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Naught vs. Nought

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  Marius Alza  —  Grammar Tips
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Naught vs. Nought

The source of some of the most confusing spelling differences in English can be placed in the evolution of the English vocabulary over the past decades.

American English and British English vary a lot in pronunciation and, therefore, spelling of the same words often differs through only one or two letters. A great example to illustrate the differences created this way is the pair of words "naught" and "nought".

Generally referring to the same thing, they are still used in different contexts. So let's explain them properly so you understand when you should use "naught" and when "nought" is recommended.

Naught vs. Nought

The definition and explanation for the word "naught" are simple. "Naught" is a pronoun mainly used in the US and it can be replaced with the word "nothing". It is an old-fashioned word, rarely used even in the US. As a result, you will almost never find it spelled like this in the UK.

"Nought", on the other hand, carries the same meaning as "naught" as a pronoun, but it is mainly used in the UK. It is also old-fashioned, so it is rarely used even in the UK and almost never in American English. But in addition to this sense, "nought" is also synonym with "zero" in British English and can replace it in certain contexts.

When do we use "naught"?

Because it's an old-fashioned word, you'll almost never hear "naught" used nowadays. In contemporary vocabulary, "nothing" is much more frequently used. But when you do use it, make sure you spell it like this when communicating in American English. That's where it will be welcomed.

Example: I am just an ordinary person, naught more. - "naught" replaces "nothing" here.

When do we use "nought"?

Again, you'll almost never hear it used nowadays because it's an old-fashioned word and we have other modern nouns and pronouns for it today. But when you do use it, it will best fit in British English, whether you refer to "nothing" or to "zero".

Example 1: That man was nought before starting to work in your company. - "nought" can be replaced by "nothing".

Example 2: Add another nought to that $10 and make it $100 for me, otherwise I will not work for you. - "nought" refers to "zero".

Conclusion

Both "naught" and "nought" are correct and old-fashioned, rarely used nowadays in English. But while "naught" is mainly used in the US, "nought" is the spelling preferred in the UK.
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7 Comments

  • dennisc.52159
    Apologies for the redundant comment. I thought the first failed to go through, so I tried again, rewriting in the process.
    LikeReplyReport2 months ago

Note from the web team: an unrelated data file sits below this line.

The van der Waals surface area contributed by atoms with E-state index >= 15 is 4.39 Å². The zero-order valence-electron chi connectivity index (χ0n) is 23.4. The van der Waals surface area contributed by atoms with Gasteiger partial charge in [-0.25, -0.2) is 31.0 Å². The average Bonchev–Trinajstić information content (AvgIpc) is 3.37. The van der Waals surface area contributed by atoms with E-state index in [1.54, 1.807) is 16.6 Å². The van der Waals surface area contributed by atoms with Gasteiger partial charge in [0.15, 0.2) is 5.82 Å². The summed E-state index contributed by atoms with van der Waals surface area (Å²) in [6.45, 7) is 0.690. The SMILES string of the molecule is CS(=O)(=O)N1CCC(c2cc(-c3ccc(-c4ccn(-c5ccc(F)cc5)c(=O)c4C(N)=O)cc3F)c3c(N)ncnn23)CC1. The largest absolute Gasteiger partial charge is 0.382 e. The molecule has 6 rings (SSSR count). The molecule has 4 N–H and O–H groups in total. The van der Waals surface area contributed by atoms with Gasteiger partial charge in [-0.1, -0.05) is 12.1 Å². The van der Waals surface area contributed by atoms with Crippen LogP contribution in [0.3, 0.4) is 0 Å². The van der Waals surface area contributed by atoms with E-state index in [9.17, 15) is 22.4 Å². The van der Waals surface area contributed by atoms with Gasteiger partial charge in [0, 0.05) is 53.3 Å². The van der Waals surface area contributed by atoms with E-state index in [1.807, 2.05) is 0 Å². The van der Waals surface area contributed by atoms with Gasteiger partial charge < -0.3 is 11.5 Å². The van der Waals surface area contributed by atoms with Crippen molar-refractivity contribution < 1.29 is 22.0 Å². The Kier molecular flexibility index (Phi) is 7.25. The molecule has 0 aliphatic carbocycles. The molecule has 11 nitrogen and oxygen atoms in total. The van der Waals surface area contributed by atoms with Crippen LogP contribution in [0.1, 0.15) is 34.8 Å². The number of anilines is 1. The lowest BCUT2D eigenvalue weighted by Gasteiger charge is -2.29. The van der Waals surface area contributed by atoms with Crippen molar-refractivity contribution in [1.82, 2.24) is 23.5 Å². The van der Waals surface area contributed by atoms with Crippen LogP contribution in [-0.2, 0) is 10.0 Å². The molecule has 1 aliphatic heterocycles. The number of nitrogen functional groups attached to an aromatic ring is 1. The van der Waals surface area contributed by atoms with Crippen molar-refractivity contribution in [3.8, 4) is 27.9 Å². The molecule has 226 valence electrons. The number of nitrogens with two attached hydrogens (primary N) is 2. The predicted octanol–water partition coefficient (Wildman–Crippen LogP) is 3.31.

• dennisc.52159
    A surviving idiomatic usage, even in America, is illustrated thus: "If we fail in that, then all our effort will have been for naught" or "...will come to naught." Also, it's important to distinguish between its being a synonym for the word "zero" and its being the name for the numeral. The former is old-fashioned, the latter remains current, at least in Britain. 
    LikeReplyReport 12 months ago
  • dennisc.52159
    While it's true that either word in the sense of "nothing" is old-fashioned, an example of its still-current idiomatic usage would be "If we fail in that, all our efforts will have been for naught" or "... will come to naught." Also, I'd say it remains current as the name of the numeral zero, but is old-fashioned as a general synonym for the word. 
    LikeReplyReport 12 months ago
  • Emma
    The long explanation says "nought" is preferred in the UK and "naught" in the US. The summation at the bottom says the opposite. 
    LikeReplyReport 11 year ago
  • Wilf Trinidad
    Marius, you described both words differently than in your conclusion. As far as I know, "naught" is British and "nought" is American.
    LikeReplyReport1 year ago
  • Oskar Limka
    Is there a swap in the last sentence? As written now it contradicts the rest of the text, from which one deduces the mnemonic "nAught in America, nOught in Old England".
    LikeReplyReport 21 year ago
  • Robert Lynch
    ... Except in science of course. Full of words that might be archaic in general public, but remain quite current in Maths. For instance, H^^0, also known as Hubbles constant. It is in mathematical language, H-nought, pronounced as is obvious. We use that nought thing a lot in mathematics and especially physics (which really is just a fascinating branch of mathematics in the end). Similary, yet increasingly frequently, one might also talk about H-zero. But ... it really isn't the same thing, since 'zero' in the context of a subscript in mathematics indicates its index position in a table. H[0], H[1], H[2] and so forth -- aych-zero, aych-one, aych-two etc. Aych-nought is entirely different, see? It is the REFERENCE H. The constant. The named-for-a-genius-who-discovered-it constant. THANK YOU folks for the excellent write-up tho'. It is almost amusing to read up on the other 'archaic pair' ... ought and aught. Which don't mean a thing related to nought and naught. 
    LikeReplyReport 22 years ago

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